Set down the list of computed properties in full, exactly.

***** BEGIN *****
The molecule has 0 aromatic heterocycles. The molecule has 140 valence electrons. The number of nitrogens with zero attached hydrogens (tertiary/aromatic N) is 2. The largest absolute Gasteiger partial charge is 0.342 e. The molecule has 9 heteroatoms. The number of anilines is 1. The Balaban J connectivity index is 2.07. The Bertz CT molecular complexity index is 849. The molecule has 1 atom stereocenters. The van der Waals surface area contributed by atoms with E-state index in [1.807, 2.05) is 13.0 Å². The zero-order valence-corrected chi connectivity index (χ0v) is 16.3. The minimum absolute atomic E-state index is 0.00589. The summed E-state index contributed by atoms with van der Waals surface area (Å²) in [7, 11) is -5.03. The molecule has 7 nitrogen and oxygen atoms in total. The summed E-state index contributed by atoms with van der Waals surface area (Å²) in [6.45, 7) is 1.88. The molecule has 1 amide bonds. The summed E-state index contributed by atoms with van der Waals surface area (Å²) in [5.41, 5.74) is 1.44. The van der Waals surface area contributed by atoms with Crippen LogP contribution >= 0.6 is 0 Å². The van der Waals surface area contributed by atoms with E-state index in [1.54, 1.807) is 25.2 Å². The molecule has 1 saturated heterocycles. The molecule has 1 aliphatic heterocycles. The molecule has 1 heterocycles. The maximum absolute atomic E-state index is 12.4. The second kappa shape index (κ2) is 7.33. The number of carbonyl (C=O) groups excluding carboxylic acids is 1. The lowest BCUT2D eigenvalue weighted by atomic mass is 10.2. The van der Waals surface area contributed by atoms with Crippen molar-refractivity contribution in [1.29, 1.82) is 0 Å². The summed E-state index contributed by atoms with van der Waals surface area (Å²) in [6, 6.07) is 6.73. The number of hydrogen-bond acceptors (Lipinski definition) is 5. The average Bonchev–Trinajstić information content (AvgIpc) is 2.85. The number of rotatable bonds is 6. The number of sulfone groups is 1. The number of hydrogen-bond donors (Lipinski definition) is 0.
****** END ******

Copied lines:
The molecule has 0 aromatic heterocycles. The molecule has 140 valence electrons. The number of nitrogens with zero attached hydrogens (tertiary/aromatic N) is 2. The largest absolute Gasteiger partial charge is 0.342 e. The molecule has 9 heteroatoms. The number of anilines is 1. The Balaban J connectivity index is 2.07. The Bertz CT molecular complexity index is 849. The molecule has 1 atom stereocenters. The van der Waals surface area contributed by atoms with E-state index in [1.807, 2.05) is 13.0 Å². The zero-order valence-corrected chi connectivity index (χ0v) is 16.3. The minimum absolute atomic E-state index is 0.00589. The summed E-state index contributed by atoms with van der Waals surface area (Å²) in [7, 11) is -5.03. The molecule has 7 nitrogen and oxygen atoms in total. The summed E-state index contributed by atoms with van der Waals surface area (Å²) in [6.45, 7) is 1.88. The molecule has 1 amide bonds. The summed E-state index contributed by atoms with van der Waals surface area (Å²) in [5.41, 5.74) is 1.44. The van der Waals surface area contributed by atoms with Crippen LogP contribution >= 0.6 is 0 Å². The van der Waals surface area contributed by atoms with E-state index in [1.54, 1.807) is 25.2 Å². The molecule has 1 saturated heterocycles. The molecule has 1 aliphatic heterocycles. The molecule has 1 heterocycles. The maximum absolute atomic E-state index is 12.4. The second kappa shape index (κ2) is 7.33. The number of carbonyl (C=O) groups excluding carboxylic acids is 1. The lowest BCUT2D eigenvalue weighted by atomic mass is 10.2. The van der Waals surface area contributed by atoms with Crippen molar-refractivity contribution in [1.29, 1.82) is 0 Å². The summed E-state index contributed by atoms with van der Waals surface area (Å²) in [6, 6.07) is 6.73. The number of hydrogen-bond acceptors (Lipinski definition) is 5. The average Bonchev–Trinajstić information content (AvgIpc) is 2.85. The number of rotatable bonds is 6. The number of sulfone groups is 1. The number of hydrogen-bond donors (Lipinski definition) is 0.